Maintaining Proper Body Mechanics During Pregnancy
The way you use the different parts of your body to move, as well as to lift, hold, and carry things, is called body mechanics. Having proper body mechanics is important during pregnancy to help minimize discomforts as your body gets larger. The first step in achieving proper body mechanics is maintaining good posture. Good posture is essential throughout pregnancy because your center of gravity changes. You will be tempted to compensate for the change by slumping. Instead, you should maintain the same good posture you had before becoming pregnant. Standing erect lessens back discomfort, improves digestion, and enhances body image.
While standing, the way you hold your head influences the position of the rest of your body. If you let your head hang forward, your body will droop like a wilted flower. Instead, think tall! Hold your head up, with your chin tucked in and your neck straight. Lift your shoulders up and pull them back. This position will keep you from cramping your rib cage, which can make breathing difficult and possibly cause indigestion.
Pay special attention to your pelvic area, which contains the weight of the growing baby. Think of your pelvis as a bowl filled with liquid. To prevent the liquid from spilling out, tilt the “bowl” back by tightening your abdominal muscles and tucking your buttocks under. By keeping the pelvis tilted back, you can prevent excess tension in the muscles of your lower back. You can maintain proper pelvic alignment by bending your knees slightly and keeping your body weight over your feet. Place your body weight on the center of each foot, never on the inside. If you stand for long periods, put one food on a small stool to flex the hip.
While sitting in a chair, use the back of the chair as a guide to sit up straight. Do not slump forward. Straight-back chairs are preferable over cushioned chairs during pregnancy for this reason. Place a pillow behind your neck or the small of your back to increase your comfort. Rest the entire length of your thigh on the seat of the chair. The chair seat should be high enough for you to keep your knees even with your hips.
Tailor sitting, or sitting Indian style, is an excellent position during pregnancy. It is comfortable and improves the circulation in the legs while stretching and increasing the flexibility of the inner thigh muscles. Sit this way whenever possible—for example, when you watch television, read the newspaper, fold cloths, or peel potatoes. If your legs become tired, stretch them out in front of you.
The supine position, or lying flat on your back, for extended periods of time is not recommended after the first trimester. This position puts the increasing weight of the baby and uterus on your major vessels, causing them to be compressed. This can lower your blood pressure, thereby reducing the amount of blood traveling to the placenta and the baby. If you must lie on your back (during an examination, for example), modify the position by placing a pillow in the small of your back for support and bending your knees. Refrain from doing exercises that require you to lie on your back.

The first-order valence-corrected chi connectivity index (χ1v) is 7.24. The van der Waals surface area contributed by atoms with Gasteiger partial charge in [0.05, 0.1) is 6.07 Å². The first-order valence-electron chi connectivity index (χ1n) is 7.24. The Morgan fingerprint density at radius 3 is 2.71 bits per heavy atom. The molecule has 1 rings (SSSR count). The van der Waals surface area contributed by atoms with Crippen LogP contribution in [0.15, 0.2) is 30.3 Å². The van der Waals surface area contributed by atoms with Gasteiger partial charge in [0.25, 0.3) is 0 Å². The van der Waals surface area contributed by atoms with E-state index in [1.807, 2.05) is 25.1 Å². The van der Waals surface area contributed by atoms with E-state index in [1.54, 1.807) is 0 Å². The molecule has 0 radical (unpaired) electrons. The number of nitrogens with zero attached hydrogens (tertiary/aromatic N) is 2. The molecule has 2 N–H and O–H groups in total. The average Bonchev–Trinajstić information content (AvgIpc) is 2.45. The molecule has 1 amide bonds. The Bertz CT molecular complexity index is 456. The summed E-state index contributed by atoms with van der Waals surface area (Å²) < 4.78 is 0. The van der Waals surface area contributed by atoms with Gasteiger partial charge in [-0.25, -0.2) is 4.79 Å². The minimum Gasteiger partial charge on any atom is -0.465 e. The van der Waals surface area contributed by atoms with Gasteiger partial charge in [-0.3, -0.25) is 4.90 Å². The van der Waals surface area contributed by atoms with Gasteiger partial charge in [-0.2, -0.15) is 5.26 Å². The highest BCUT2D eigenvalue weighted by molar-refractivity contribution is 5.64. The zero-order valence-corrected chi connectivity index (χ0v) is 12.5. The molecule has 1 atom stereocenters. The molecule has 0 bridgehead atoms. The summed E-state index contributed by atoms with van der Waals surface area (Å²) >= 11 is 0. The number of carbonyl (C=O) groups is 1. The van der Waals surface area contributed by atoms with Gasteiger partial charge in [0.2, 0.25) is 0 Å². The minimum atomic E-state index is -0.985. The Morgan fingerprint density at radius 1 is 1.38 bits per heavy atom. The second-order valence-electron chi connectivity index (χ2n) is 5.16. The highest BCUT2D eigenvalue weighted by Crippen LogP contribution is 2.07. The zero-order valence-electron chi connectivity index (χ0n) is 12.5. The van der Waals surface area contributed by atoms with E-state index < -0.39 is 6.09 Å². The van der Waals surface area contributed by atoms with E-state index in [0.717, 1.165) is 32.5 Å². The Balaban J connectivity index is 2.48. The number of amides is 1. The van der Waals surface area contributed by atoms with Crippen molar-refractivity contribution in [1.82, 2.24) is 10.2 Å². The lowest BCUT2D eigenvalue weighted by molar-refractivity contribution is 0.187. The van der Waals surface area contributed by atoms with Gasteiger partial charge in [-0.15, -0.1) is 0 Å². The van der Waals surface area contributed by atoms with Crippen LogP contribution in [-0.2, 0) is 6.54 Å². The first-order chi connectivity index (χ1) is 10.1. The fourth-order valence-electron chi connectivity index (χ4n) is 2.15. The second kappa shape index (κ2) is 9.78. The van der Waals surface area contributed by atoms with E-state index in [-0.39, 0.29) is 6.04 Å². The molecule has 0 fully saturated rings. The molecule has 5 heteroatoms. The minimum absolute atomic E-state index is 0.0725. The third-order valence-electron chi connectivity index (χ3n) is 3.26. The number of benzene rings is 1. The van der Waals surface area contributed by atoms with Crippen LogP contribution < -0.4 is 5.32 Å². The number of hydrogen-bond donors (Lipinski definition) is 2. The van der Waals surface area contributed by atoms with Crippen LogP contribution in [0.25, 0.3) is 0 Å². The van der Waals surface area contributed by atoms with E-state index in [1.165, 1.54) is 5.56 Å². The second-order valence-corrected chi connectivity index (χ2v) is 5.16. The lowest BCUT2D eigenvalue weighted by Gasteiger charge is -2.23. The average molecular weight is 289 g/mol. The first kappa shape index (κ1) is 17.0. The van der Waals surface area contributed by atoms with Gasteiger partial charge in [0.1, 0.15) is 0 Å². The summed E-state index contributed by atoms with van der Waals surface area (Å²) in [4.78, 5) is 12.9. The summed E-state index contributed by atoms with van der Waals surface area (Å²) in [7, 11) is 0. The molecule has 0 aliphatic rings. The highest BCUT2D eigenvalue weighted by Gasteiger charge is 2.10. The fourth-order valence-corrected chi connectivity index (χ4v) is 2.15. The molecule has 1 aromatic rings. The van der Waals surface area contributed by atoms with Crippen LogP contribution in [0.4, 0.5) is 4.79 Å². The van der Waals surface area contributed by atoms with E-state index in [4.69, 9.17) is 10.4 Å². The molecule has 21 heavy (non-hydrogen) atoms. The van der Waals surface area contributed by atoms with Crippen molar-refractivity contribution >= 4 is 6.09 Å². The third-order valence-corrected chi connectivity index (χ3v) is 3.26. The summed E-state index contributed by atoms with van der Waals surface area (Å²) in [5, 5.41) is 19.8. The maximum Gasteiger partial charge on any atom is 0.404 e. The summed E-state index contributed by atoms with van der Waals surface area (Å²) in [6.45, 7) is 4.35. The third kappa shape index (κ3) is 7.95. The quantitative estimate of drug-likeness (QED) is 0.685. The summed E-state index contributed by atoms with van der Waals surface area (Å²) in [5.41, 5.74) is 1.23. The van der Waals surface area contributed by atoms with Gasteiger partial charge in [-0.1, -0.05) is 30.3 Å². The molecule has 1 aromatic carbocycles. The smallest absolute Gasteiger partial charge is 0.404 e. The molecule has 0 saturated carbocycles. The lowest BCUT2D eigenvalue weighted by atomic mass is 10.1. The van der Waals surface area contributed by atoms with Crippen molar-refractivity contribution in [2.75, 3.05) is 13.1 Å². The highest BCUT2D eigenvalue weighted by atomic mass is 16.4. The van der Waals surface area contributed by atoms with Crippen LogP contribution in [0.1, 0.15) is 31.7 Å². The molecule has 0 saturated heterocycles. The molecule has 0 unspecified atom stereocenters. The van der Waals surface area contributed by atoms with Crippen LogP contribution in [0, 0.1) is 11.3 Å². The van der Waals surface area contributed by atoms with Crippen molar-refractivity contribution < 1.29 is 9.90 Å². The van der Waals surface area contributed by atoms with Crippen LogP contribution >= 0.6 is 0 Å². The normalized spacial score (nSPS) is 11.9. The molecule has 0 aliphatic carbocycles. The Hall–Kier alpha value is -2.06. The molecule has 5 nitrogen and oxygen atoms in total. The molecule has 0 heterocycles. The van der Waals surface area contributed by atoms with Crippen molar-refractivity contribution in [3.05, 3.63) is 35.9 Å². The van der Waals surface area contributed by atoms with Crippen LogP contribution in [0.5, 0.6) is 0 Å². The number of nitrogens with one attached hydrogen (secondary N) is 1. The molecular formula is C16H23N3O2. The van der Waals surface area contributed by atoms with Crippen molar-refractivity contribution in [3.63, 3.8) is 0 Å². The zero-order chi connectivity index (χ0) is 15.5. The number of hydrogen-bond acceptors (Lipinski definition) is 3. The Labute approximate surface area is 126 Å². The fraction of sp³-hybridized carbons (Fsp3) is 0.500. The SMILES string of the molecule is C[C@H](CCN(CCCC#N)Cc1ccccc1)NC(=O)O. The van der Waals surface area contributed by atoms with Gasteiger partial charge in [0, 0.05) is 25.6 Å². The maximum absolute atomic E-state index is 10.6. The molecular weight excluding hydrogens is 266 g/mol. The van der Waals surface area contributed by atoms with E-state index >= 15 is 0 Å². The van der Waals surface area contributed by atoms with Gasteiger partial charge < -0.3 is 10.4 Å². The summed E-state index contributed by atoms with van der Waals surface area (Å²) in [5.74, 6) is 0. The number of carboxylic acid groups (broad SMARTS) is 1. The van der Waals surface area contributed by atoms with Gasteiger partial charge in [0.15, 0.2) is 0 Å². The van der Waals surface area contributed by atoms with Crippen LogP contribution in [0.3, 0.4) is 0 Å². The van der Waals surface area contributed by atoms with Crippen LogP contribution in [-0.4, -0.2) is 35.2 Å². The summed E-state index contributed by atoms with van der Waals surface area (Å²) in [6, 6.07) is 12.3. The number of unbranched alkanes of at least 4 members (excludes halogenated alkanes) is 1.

Side-lying is a position that takes the weight of the baby off your back and groin, and allows the joints to be flexed loosely. A pillow placed lengthwise between your legs will make it easier for you to relax. Position another pillow under your abdomen to take the strain off your lower back. You may feel comfortable lying further over on your abdomen, in a three-quarter position. Place your lower arm behind your back and position your upper arm and leg forward, supported by pillows.
To get up from a supine position, first roll onto your side and then push yourself to a sitting position with your arms. If you are in bed, swing your legs over the side of the bed. Be careful not to twist your body as you get up. This technique will help you to avoid strain to both your back and abdominal muscles.
When walking, remember all the points of correct posture described previously. Bring your legs straight forward from the hip. Do not swing them sideways in a “waddle”. Be careful when climbing stairs. Lift your body up using your legs, rather than pulling yourself up with your arms. Lean slightly forward as you go up, placing your foot completely on each step. During your postpartum period, climb steps slowly, tightening your abdominal and pelvic floor muscles, and let your leg muscles do the work.
Many women, especially those with small children or toddlers, find that some lifting is necessary during pregnancy. Incorrect lifting can put excessive strain on the back and the pelvic floor. Therefore, it is important to learn to lift correctly.
Avoid lifting heavy objects. Lift only what you can lift easily with one arm. To lift, get close to the object and lower yourself into a squat, bending at the knees, not at the waist. Keep your feet parallel and your back straight, and as you lift the object, straighten your legs without twisting your body. An alternate method is to place one foot in front of the other and slowly lower yourself to one knee. Lift the object by pushing yourself up with your rear foot, keeping your back straight.
A small child can climb onto a stool or chair, enabling you to lift him or her without straining your back.